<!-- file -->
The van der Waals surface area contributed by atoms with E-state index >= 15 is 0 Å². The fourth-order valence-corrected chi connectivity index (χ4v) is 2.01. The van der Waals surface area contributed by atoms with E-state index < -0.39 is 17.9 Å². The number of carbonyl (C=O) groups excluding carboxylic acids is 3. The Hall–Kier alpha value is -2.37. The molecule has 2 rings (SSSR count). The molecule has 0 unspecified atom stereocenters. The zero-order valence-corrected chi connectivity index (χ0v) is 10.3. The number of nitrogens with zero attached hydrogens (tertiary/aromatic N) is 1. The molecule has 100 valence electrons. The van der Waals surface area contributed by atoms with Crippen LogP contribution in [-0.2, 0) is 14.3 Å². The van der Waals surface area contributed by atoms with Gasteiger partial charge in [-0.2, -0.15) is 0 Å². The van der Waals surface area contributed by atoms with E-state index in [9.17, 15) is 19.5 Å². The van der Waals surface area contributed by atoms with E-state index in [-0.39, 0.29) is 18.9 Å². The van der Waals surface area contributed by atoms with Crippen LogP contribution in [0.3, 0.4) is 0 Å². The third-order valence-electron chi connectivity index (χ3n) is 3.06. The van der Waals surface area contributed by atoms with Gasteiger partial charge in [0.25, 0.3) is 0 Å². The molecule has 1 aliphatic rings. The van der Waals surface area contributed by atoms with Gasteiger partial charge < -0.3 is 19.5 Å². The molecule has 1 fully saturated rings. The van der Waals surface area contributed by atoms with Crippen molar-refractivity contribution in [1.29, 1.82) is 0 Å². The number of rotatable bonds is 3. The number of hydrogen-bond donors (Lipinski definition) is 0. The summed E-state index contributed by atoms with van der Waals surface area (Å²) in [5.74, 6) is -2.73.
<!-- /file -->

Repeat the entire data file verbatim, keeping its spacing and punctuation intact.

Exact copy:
The van der Waals surface area contributed by atoms with E-state index >= 15 is 0 Å². The fourth-order valence-corrected chi connectivity index (χ4v) is 2.01. The van der Waals surface area contributed by atoms with E-state index < -0.39 is 17.9 Å². The number of carbonyl (C=O) groups excluding carboxylic acids is 3. The Hall–Kier alpha value is -2.37. The molecule has 2 rings (SSSR count). The molecule has 0 unspecified atom stereocenters. The zero-order valence-corrected chi connectivity index (χ0v) is 10.3. The number of nitrogens with zero attached hydrogens (tertiary/aromatic N) is 1. The molecule has 100 valence electrons. The van der Waals surface area contributed by atoms with Crippen LogP contribution in [-0.2, 0) is 14.3 Å². The van der Waals surface area contributed by atoms with Gasteiger partial charge in [-0.2, -0.15) is 0 Å². The van der Waals surface area contributed by atoms with E-state index in [9.17, 15) is 19.5 Å². The van der Waals surface area contributed by atoms with E-state index in [-0.39, 0.29) is 18.9 Å². The van der Waals surface area contributed by atoms with Crippen LogP contribution in [0.3, 0.4) is 0 Å². The third-order valence-electron chi connectivity index (χ3n) is 3.06. The van der Waals surface area contributed by atoms with Gasteiger partial charge in [0.25, 0.3) is 0 Å². The molecule has 1 aliphatic rings. The van der Waals surface area contributed by atoms with Gasteiger partial charge < -0.3 is 19.5 Å². The molecule has 1 fully saturated rings. The van der Waals surface area contributed by atoms with Crippen molar-refractivity contribution in [1.29, 1.82) is 0 Å². The number of rotatable bonds is 3. The number of hydrogen-bond donors (Lipinski definition) is 0. The summed E-state index contributed by atoms with van der Waals surface area (Å²) in [5.74, 6) is -2.73.